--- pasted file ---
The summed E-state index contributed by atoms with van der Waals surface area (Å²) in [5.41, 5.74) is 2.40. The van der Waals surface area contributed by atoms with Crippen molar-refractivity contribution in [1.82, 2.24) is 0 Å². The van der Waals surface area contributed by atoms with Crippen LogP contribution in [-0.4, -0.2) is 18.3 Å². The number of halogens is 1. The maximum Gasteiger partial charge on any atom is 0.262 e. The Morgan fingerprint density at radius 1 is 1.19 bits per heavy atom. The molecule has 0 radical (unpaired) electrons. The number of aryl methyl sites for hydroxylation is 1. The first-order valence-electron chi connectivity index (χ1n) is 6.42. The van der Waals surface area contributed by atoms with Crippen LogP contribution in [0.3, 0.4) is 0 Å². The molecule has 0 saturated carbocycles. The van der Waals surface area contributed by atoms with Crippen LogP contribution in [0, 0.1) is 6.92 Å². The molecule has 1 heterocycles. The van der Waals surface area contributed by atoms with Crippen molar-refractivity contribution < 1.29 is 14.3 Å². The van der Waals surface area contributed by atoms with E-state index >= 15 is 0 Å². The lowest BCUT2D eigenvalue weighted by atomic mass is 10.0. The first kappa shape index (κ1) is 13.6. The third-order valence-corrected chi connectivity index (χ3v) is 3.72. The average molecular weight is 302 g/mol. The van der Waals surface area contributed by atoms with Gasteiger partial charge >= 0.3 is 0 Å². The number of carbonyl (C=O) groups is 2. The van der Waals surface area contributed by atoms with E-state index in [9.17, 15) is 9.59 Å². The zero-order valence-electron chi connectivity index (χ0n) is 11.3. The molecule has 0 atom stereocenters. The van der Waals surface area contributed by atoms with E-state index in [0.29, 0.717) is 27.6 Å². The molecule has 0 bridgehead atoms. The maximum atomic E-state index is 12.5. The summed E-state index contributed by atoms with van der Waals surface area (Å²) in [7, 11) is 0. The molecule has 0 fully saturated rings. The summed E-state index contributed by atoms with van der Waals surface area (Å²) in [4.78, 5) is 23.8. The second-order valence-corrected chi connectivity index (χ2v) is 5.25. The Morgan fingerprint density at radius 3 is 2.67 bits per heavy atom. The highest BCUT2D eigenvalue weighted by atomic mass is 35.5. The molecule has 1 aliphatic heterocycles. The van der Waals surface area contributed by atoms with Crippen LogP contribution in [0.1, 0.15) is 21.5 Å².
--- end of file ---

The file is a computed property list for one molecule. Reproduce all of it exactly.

The summed E-state index contributed by atoms with van der Waals surface area (Å²) in [5.41, 5.74) is 2.40. The van der Waals surface area contributed by atoms with Crippen molar-refractivity contribution in [1.82, 2.24) is 0 Å². The van der Waals surface area contributed by atoms with Crippen LogP contribution in [-0.4, -0.2) is 18.3 Å². The number of halogens is 1. The maximum Gasteiger partial charge on any atom is 0.262 e. The Morgan fingerprint density at radius 1 is 1.19 bits per heavy atom. The molecule has 0 radical (unpaired) electrons. The number of aryl methyl sites for hydroxylation is 1. The first-order valence-electron chi connectivity index (χ1n) is 6.42. The van der Waals surface area contributed by atoms with Crippen LogP contribution in [0.3, 0.4) is 0 Å². The molecule has 0 saturated carbocycles. The van der Waals surface area contributed by atoms with Crippen LogP contribution in [0, 0.1) is 6.92 Å². The molecule has 1 heterocycles. The van der Waals surface area contributed by atoms with Crippen molar-refractivity contribution < 1.29 is 14.3 Å². The van der Waals surface area contributed by atoms with E-state index >= 15 is 0 Å². The lowest BCUT2D eigenvalue weighted by atomic mass is 10.0. The first kappa shape index (κ1) is 13.6. The third-order valence-corrected chi connectivity index (χ3v) is 3.72. The average molecular weight is 302 g/mol. The van der Waals surface area contributed by atoms with Gasteiger partial charge >= 0.3 is 0 Å². The number of carbonyl (C=O) groups is 2. The van der Waals surface area contributed by atoms with E-state index in [9.17, 15) is 9.59 Å². The zero-order valence-electron chi connectivity index (χ0n) is 11.3. The molecule has 0 atom stereocenters. The van der Waals surface area contributed by atoms with E-state index in [0.29, 0.717) is 27.6 Å². The molecule has 0 bridgehead atoms. The maximum atomic E-state index is 12.5. The summed E-state index contributed by atoms with van der Waals surface area (Å²) in [7, 11) is 0. The molecule has 0 fully saturated rings. The summed E-state index contributed by atoms with van der Waals surface area (Å²) in [4.78, 5) is 23.8. The second-order valence-corrected chi connectivity index (χ2v) is 5.25. The Morgan fingerprint density at radius 3 is 2.67 bits per heavy atom. The highest BCUT2D eigenvalue weighted by atomic mass is 35.5. The molecule has 1 aliphatic heterocycles. The van der Waals surface area contributed by atoms with Crippen LogP contribution in [0.1, 0.15) is 21.5 Å².